Another good time of playing ball was during the spring semester, after the intercollegiate season was over, when dorm floors and houses would face off against each other in a tournament.  The teams that had varsity or junior varsity players were often the winners, but our group of nobodies from Howell House in our senior year had a great tournament, even if I didn't help out too much during our biggest win.  Among our nobodies were John Riegsecker, Marlin Nofziger, Ken Willems, and Henry Bowman. We were playing a team that had several intercollegiate players and we were holding our own during the first half. The bad news was that it seemed that at least one of the two referees had it out for our team, and me in particular - the two - future brother-in-law Arnie Willems and the infamous Robert "Bob" Frey, who should have been named Richard "Dick".  "Dick" was all over me, and even warned me after one foul when I must have muttered something, that I "should not take the name of his Lord in vain."  I got five fouls and headed for the showers before half time.  I remember banging the metal doors at the end of the gym so hard that Rhonda followed me out.  Arnie give his brother Ken a technical foul for placing the ball of the floor after a foul rather than handing it to him.  Despite Frey's efforts to shut us down, our gang held on through the second half, and the game came down to some crucial free throws awarded to Jack Erb, who was probably our least proficient player.  Jack sank them both and we went on to the win!!!  Our 50th year class anniversary will be coming up in 2018 and I am pretty sure that I will still be pissed about the refs!  We played a team with 3 or 4 varsity players including big fellows Keith Springer, Mo Miller and George Liechty for the Championship and we barely lost out.



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Another basketball venue during our college years was summer time night games at Rogers Park.  Often we would work all day and then head to the park after supper, and sometimes play until one or two in the morning.  A favorite break was to the local A&W Root Beer stand where you could get a quart of root beer in a cardboard container shaped like a small megaphone [oxymoron!!]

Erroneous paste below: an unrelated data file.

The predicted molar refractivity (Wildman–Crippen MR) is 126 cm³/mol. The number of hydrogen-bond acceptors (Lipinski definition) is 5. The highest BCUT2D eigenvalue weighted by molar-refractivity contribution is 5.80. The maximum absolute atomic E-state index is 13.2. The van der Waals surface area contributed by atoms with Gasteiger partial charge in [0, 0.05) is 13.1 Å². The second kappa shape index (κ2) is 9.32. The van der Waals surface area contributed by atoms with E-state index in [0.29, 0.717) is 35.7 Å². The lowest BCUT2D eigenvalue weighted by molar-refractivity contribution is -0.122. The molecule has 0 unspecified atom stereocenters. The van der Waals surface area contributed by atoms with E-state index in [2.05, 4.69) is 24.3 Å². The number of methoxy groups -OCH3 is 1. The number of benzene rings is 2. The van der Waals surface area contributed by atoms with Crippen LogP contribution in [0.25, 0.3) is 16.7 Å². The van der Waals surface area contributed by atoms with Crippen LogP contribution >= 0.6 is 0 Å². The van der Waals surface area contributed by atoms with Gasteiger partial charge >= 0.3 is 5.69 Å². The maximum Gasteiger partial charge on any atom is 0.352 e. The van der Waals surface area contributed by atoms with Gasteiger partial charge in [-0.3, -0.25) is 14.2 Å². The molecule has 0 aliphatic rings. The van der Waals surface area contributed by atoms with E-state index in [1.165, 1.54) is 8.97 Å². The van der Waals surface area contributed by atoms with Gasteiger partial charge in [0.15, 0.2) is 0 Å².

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I should mention that during my high school and college playing days, I turned my ankles so many times, often quite dramatically, that my ankles are permanently over-sized, filled with scar tissue.  The good news is that the scar tissue is so strong that I rarely turn my ankles any more!  Thus with graduation in the spring of 1968, my official b-ball days at GC ended, but as will be noted in a later entry in this series, I returned numerous times to play on campus.

22 comments:

Ken Willems said...

I remembered Mo because I also remember getting the ball in the low post, faking, then putting in a left handed hook shot. Arn remembers this also. We've talked about it several times.

John Riegsecker said...

I still have my original Kelly Green shirt. I'm surprised you didn't mention how I blocked a Keith Springer shot. :-)

DES said...

JR - are you certain that you are not having a false memory about the blocked shot? Just kidding because I do believe that I recollect that great moment in the tournament! In front of a decent crowd as I remember. And - I am not surprised that you still have your green shirt..... :-)

Ken Willems said...

Now that Riegsecker mentions it, I think I do remember his block of a Springer shot.

DES said...

And for those of you not familiar with the names above, as I remember, Keith Springer is about 6'4" or 6'5" and Riegsecker was about 6'1" - but has no doubt shrunk since then!

Anonymous said...

Plus, Springer could JUMP! Riegsecker, maybe not?

DES said...

Ha! That's kinda harsh Anonymous....I am sure that I have seen Riegsecker at least 4 or 5 inches off of the ground!

John Riegsecker said...

Hmm, I see it's good I came back here to defend my honor. I was 6' in the day, but when I take my medical exam they seem to think I'm now 5' 11". Back in the day of Mennonlink, there was a prof at Wartburg College I believe, who recalled (unprompted by me) that block on Keith. If there is such a thing as a searchable Mennonlink archive you can check it out.